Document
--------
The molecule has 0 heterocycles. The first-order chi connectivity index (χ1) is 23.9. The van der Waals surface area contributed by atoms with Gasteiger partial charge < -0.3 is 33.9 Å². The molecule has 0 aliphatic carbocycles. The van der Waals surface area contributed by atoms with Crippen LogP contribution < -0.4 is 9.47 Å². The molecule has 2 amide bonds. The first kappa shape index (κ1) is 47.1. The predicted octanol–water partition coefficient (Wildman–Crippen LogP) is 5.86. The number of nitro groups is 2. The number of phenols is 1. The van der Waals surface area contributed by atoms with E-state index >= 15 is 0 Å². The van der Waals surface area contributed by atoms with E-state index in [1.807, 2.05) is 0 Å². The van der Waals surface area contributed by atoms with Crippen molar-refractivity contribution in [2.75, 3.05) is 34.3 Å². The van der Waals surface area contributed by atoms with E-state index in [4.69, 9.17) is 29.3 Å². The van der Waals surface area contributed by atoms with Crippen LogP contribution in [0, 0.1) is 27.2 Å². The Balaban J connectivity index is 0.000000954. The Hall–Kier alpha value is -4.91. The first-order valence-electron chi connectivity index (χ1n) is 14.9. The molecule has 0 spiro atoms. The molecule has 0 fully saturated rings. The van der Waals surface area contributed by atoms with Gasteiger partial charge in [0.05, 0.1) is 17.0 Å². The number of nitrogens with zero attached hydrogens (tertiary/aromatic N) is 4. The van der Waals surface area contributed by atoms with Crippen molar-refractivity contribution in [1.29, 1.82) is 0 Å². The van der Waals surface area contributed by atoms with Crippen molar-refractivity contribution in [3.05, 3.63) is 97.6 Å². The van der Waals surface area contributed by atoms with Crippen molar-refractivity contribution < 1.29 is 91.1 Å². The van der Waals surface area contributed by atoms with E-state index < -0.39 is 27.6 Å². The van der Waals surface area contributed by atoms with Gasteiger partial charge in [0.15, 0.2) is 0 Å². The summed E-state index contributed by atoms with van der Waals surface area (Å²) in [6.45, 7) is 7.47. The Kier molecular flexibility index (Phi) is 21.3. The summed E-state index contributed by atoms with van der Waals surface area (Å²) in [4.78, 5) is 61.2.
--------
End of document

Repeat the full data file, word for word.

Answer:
The molecule has 0 heterocycles. The first-order chi connectivity index (χ1) is 23.9. The van der Waals surface area contributed by atoms with Gasteiger partial charge < -0.3 is 33.9 Å². The molecule has 0 aliphatic carbocycles. The van der Waals surface area contributed by atoms with Crippen LogP contribution < -0.4 is 9.47 Å². The molecule has 2 amide bonds. The first kappa shape index (κ1) is 47.1. The predicted octanol–water partition coefficient (Wildman–Crippen LogP) is 5.86. The number of nitro groups is 2. The number of phenols is 1. The van der Waals surface area contributed by atoms with E-state index >= 15 is 0 Å². The van der Waals surface area contributed by atoms with E-state index in [1.807, 2.05) is 0 Å². The van der Waals surface area contributed by atoms with Crippen molar-refractivity contribution in [2.75, 3.05) is 34.3 Å². The van der Waals surface area contributed by atoms with E-state index in [4.69, 9.17) is 29.3 Å². The van der Waals surface area contributed by atoms with Crippen LogP contribution in [0, 0.1) is 27.2 Å². The Balaban J connectivity index is 0.000000954. The Hall–Kier alpha value is -4.91. The first-order valence-electron chi connectivity index (χ1n) is 14.9. The molecule has 0 spiro atoms. The molecule has 0 fully saturated rings. The van der Waals surface area contributed by atoms with Gasteiger partial charge in [0.05, 0.1) is 17.0 Å². The number of nitrogens with zero attached hydrogens (tertiary/aromatic N) is 4. The van der Waals surface area contributed by atoms with Crippen molar-refractivity contribution in [1.29, 1.82) is 0 Å². The van der Waals surface area contributed by atoms with Crippen molar-refractivity contribution in [3.05, 3.63) is 97.6 Å². The van der Waals surface area contributed by atoms with Crippen molar-refractivity contribution < 1.29 is 91.1 Å². The van der Waals surface area contributed by atoms with E-state index < -0.39 is 27.6 Å². The van der Waals surface area contributed by atoms with Gasteiger partial charge in [0.15, 0.2) is 0 Å². The summed E-state index contributed by atoms with van der Waals surface area (Å²) in [6.45, 7) is 7.47. The Kier molecular flexibility index (Phi) is 21.3. The summed E-state index contributed by atoms with van der Waals surface area (Å²) in [4.78, 5) is 61.2.